Up Till Now: The Autobiography by William Shatner with David Fisher
I can’t remember if I’ve confessed up to it since I’ve been blogging, but I used to be a full-blown Trekker – a Star Trek fan. I managed to stop just short of buying a uniform, but had all the videos of all the episodes of all the series, plus the 60+ novels, episode and making of guides etc, a model enterprise, and loads of other ‘collectables’. One day I decided it was too much, and snapped out of my collecting obsession and started to sell all the stuff off.
My enthusiasm for the shows themselves has not waned though. I remain a huge fan, even watch the occasional episode in the re-runs, and adored the last film which went back to Starfleet Academy. If pushed, although I truly adore Patrick Stewart, my loyalties ultimately reside with the original. Captain Kirk was fearless, handsome, decisive, and had a sense of humour; Kirk has a swagger about him that made it all such fun, contrasting brilliantly with Spock’s coolness and Bones’s old-fashioned Southern gent. I’m old enough to remember seeing some of the episodes in their original showing on British TV too.
All of this brings me to William Shatner’s autobiography, Up Till Now, written with David Fisher, which is refreshingly honest and up front about nearly everything. It’s also very funny, but has plenty of touching moments too. William Shatner is a man of grand passions and big emotions.
Shatner’s acting career has been long, and so much more than Star Trek. He started off in the Canadian theatre, playing small and supporting parts in much of the classical repertoire, before moving to New York and a new life in TV dramas – many of which were aired live. He was in demand, and turned up on time, lines learned, got great reviews playing a wide variety of parts including leading men.
Part of the reason I was becoming better known was what people perceived to be an unusual. Speech. Pattern. Apparently I was becoming know for. Pausing, between words, in. Unusual Places… I have no idea where that. Came from… but the reality is that I don’t even hear it. I can mock the idea. I understand people hear me speaking. That way. They’ve even put a name to it, calling it Shatnerian. As in, ah yes, the character spoke with true Shatnerian eloquence.
But it’s certainly nothing I’m doing intentionally, nor do I do it in real life. I have seen several William Shatner impersonators speak in that. Clipped. Punctuated manner. Okay, if people recognize the impersonation as me, then it must be me.
Bill’s the big break didn’t come until well after he moved to LA. Even after three series, Star Trek wasn’t a hit until it later sold into syndication around the world, and so the hard-working Shatner continued plugging away. It was the long-running series TJ Hooker in which he played a veteran cop that finally made him a TV star, later leading to the acclaimed Boston Legal, along with the Star Trek movies.
TV series like those tend to have a different director for each episode, and Shatner talks interestingly about this experience: “It’s the job of the actors who work there every week to proetct the integrity of the program. Because I cared about the quality of the show I tested every new director. And if they didn’t know what they were doing I would complain about it. That was my job.”
Another funny bit is when he and the voice cast of the animated film Over the Hedge got sent to plug the film in Cannes. “As we were walking up the red carpet, surrounded by photographers, we were introduced to the French actors who had played our characters in the French version. Wait a second, I wondered, we’re the stars of this film, right? I knew we were stars, our names were in big letters on the lobby cards and in the credits. Bus as this is an animated film our faces weren’t on the screen, and now our voices were being replaced by French actors. So we were the stars of a film in which we didn’t even appear.” He forgets that the animators usually embed some of the personality of their voice actors into the characters…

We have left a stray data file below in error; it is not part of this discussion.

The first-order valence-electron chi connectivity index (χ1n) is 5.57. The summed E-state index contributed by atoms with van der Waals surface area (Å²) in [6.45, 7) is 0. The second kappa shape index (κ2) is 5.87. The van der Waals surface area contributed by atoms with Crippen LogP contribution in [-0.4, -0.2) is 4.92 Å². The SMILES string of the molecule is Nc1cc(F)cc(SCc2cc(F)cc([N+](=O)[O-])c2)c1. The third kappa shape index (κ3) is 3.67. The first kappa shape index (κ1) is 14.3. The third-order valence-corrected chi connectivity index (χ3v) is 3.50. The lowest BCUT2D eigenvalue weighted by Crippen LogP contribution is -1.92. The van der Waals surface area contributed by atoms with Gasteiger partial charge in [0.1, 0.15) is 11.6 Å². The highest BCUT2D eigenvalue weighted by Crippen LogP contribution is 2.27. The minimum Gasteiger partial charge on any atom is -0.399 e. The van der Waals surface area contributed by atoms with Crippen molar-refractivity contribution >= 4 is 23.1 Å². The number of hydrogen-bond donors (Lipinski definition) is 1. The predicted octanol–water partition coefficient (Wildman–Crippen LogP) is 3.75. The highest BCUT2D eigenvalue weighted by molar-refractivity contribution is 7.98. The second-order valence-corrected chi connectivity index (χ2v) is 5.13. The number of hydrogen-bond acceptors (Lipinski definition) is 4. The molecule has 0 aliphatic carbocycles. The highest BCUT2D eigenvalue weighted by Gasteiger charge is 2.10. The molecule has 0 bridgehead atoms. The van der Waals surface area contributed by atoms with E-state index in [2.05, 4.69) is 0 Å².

Along the way he’s had four marriages, the third of which ended with tragedy, when his wife Nerine, an alcoholic, accidentally died in their swimming pool. He threw himself into his horse business, and through that met Elizabeth his fourth wife. His first marriage was to an actress, Gloria. They had three daughters, but she never made it into the limelight, and it faltered once they moved to LA. Shatner talks openly about the mistakes he made, and the actor’s ego, that made him a poor husband at first.
What shines all the way through this memoir is Shatner’s sense of humour. Once he found it, (he was a very serious actor to start off with), he let loose, and takes every opportunity to laugh at himself. He can even laugh at the way his spoken song performances in his 1968 album The Transformed Man have been taken, although they were recorded in all seriousness and remain cult tracks today.
I thoroughly enjoyed this memoir, which is so not just for Star Trek fans, although the spectre of Captain Kirk looms large over much of it. I got a much better appreciation of Shatner, the actor and have-a-go hero, a would-be family man who learns by his mistakes, and unashamed self-publicist with a great line in self-deprecation. I shall leave you with an urging though, to pop over to Youtube and watch his spoken interpretation of Elton John’s song, Rocket Man, introduced by lyricist Bernie Taupin. If you search for William Shatner Rocket Man, you’ll find it (sorry, can’t embed it). (8.5/10)
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I bought my copy. To explore further on Amazon UK, click below:
Up Till Now by William Shatner with David Fisher (pub Sidgwick & Jackson, 2008), now in paperback.
The Transformed Man – William Shatner (CD)
Star Trek – The Original Series – Series 1 – Complete – Remastered [DVD]